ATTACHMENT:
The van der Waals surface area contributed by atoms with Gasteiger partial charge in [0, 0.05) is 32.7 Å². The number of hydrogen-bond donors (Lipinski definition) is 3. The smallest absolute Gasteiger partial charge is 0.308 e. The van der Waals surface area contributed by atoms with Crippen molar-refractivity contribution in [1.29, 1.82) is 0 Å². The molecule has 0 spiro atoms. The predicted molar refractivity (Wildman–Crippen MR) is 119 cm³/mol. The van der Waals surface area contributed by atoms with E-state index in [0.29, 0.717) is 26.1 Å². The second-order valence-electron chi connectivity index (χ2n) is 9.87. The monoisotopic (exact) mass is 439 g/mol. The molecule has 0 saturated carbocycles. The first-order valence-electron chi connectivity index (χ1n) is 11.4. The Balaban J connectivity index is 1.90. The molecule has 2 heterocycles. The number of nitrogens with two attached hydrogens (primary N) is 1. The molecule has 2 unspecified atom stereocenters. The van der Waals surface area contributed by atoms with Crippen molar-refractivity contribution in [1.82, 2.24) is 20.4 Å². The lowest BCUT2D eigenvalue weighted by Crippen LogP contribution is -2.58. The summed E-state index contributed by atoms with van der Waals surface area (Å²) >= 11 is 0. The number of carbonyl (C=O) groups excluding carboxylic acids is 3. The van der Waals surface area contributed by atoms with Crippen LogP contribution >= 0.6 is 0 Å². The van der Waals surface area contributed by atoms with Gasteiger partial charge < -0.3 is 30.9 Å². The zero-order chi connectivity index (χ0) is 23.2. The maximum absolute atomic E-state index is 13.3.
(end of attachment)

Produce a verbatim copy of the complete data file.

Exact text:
The van der Waals surface area contributed by atoms with Gasteiger partial charge in [0, 0.05) is 32.7 Å². The number of hydrogen-bond donors (Lipinski definition) is 3. The smallest absolute Gasteiger partial charge is 0.308 e. The van der Waals surface area contributed by atoms with Crippen molar-refractivity contribution in [1.29, 1.82) is 0 Å². The molecule has 0 spiro atoms. The predicted molar refractivity (Wildman–Crippen MR) is 119 cm³/mol. The van der Waals surface area contributed by atoms with E-state index in [0.29, 0.717) is 26.1 Å². The second-order valence-electron chi connectivity index (χ2n) is 9.87. The monoisotopic (exact) mass is 439 g/mol. The molecule has 0 saturated carbocycles. The first-order valence-electron chi connectivity index (χ1n) is 11.4. The Balaban J connectivity index is 1.90. The molecule has 2 heterocycles. The number of nitrogens with two attached hydrogens (primary N) is 1. The molecule has 2 unspecified atom stereocenters. The van der Waals surface area contributed by atoms with Crippen molar-refractivity contribution in [1.82, 2.24) is 20.4 Å². The lowest BCUT2D eigenvalue weighted by Crippen LogP contribution is -2.58. The summed E-state index contributed by atoms with van der Waals surface area (Å²) >= 11 is 0. The number of carbonyl (C=O) groups excluding carboxylic acids is 3. The van der Waals surface area contributed by atoms with Crippen LogP contribution >= 0.6 is 0 Å². The van der Waals surface area contributed by atoms with Gasteiger partial charge < -0.3 is 30.9 Å². The zero-order chi connectivity index (χ0) is 23.2. The maximum absolute atomic E-state index is 13.3.